As part of our ten day excursion to various parts of the Torres Del Paine region, we spent a couple of days staying at the ranch in Baguales.
I love the name, Baguales, which means something along the lines of an animal that should be tamable (like a horse or a cow) but cannot be tamed. It doesn’t just mean a wild animal, but an animal wild beyond hope of ever breaking down.
The cattle and sheep ranch is remote. It’s above the tree line. From the ranch house, as far as you can see, you cannot see another structure. There are no trees. Only grass and wind. Endless yellow grass blanket rolling hills backed by jagged red and black rock mountains dusted in snow. Herds of guanaco move through the hills, feeding especially around the lush green banks of springs trickling through the yellow grass.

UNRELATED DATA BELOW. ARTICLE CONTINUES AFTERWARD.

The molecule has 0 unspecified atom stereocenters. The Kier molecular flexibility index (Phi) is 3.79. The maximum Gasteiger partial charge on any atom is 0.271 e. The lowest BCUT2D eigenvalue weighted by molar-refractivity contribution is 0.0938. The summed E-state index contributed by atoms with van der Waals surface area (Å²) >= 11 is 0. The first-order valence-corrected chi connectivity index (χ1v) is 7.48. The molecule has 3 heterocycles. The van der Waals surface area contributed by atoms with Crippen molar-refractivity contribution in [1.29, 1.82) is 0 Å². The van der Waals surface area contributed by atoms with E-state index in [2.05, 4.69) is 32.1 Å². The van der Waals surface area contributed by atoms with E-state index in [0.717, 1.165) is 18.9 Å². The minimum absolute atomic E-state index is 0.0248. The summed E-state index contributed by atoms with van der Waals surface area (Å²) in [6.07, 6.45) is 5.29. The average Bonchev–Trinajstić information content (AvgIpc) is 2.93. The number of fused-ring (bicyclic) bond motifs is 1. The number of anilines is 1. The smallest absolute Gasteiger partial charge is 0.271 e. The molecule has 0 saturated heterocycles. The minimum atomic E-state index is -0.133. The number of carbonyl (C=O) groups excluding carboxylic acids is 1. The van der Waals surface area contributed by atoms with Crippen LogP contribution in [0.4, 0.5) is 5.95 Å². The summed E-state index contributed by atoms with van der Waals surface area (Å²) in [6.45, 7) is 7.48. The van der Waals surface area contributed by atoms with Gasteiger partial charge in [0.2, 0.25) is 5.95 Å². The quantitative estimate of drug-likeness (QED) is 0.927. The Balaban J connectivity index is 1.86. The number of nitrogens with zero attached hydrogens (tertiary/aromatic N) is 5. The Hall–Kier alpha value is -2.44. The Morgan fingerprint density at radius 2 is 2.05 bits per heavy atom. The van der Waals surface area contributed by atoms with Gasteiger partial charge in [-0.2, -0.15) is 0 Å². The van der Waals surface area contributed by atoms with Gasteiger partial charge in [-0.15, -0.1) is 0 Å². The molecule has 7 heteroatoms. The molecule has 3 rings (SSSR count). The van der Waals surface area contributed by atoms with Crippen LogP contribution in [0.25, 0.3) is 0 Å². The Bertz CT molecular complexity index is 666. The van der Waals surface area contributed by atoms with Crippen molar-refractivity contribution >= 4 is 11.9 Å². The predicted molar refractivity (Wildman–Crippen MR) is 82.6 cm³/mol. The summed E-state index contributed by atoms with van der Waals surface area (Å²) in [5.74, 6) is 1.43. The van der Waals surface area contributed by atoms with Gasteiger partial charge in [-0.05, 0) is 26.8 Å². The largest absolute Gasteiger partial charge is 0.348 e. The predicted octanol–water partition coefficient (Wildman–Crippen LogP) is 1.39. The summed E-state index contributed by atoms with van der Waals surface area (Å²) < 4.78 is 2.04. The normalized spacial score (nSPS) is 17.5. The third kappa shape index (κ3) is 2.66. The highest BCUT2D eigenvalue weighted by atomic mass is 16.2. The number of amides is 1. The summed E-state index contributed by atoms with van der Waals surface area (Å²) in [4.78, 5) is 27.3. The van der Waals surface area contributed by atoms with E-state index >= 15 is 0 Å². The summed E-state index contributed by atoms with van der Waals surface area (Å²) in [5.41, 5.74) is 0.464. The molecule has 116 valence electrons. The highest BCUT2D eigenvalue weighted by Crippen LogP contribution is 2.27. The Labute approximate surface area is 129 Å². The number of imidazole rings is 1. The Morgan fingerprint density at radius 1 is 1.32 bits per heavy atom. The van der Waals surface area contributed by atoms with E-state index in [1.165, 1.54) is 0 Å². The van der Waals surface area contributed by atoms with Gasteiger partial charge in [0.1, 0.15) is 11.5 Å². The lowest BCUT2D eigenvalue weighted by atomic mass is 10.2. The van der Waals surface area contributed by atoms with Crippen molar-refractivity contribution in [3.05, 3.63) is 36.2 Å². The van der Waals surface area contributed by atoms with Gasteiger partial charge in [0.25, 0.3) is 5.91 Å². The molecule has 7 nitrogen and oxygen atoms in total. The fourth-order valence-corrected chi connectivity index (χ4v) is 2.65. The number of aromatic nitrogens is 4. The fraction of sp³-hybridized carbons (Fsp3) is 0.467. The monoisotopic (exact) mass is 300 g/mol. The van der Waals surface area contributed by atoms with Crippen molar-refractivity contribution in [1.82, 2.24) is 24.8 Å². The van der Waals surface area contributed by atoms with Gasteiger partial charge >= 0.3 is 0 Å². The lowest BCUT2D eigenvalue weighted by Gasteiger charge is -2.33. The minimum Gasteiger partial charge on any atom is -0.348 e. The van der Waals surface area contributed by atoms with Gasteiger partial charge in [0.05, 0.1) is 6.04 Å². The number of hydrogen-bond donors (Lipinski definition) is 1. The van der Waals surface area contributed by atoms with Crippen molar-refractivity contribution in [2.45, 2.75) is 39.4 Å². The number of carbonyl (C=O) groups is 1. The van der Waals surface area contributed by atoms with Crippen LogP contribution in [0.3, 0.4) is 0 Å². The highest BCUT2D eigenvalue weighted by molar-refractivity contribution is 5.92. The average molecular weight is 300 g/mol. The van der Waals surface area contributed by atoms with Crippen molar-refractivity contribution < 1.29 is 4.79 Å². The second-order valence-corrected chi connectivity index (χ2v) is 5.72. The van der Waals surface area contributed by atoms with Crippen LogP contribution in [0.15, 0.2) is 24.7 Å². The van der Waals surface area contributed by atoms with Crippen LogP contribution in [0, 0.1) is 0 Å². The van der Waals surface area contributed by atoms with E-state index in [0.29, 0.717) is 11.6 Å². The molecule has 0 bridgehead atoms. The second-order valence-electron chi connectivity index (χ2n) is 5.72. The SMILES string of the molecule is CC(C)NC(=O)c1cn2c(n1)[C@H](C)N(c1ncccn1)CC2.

Of particular interest are the fossils of Baguales. Due to the prehistoric past of the region, which has been under ocean water more than once and seems to have been on the shoreline of the ancient world, there are fossils in the mountains of various types. There are marine fossils and terrestrial plant and leaf fossils.
We had fun for a couple of days exploring the hillsides and patches of rock rich with fossils.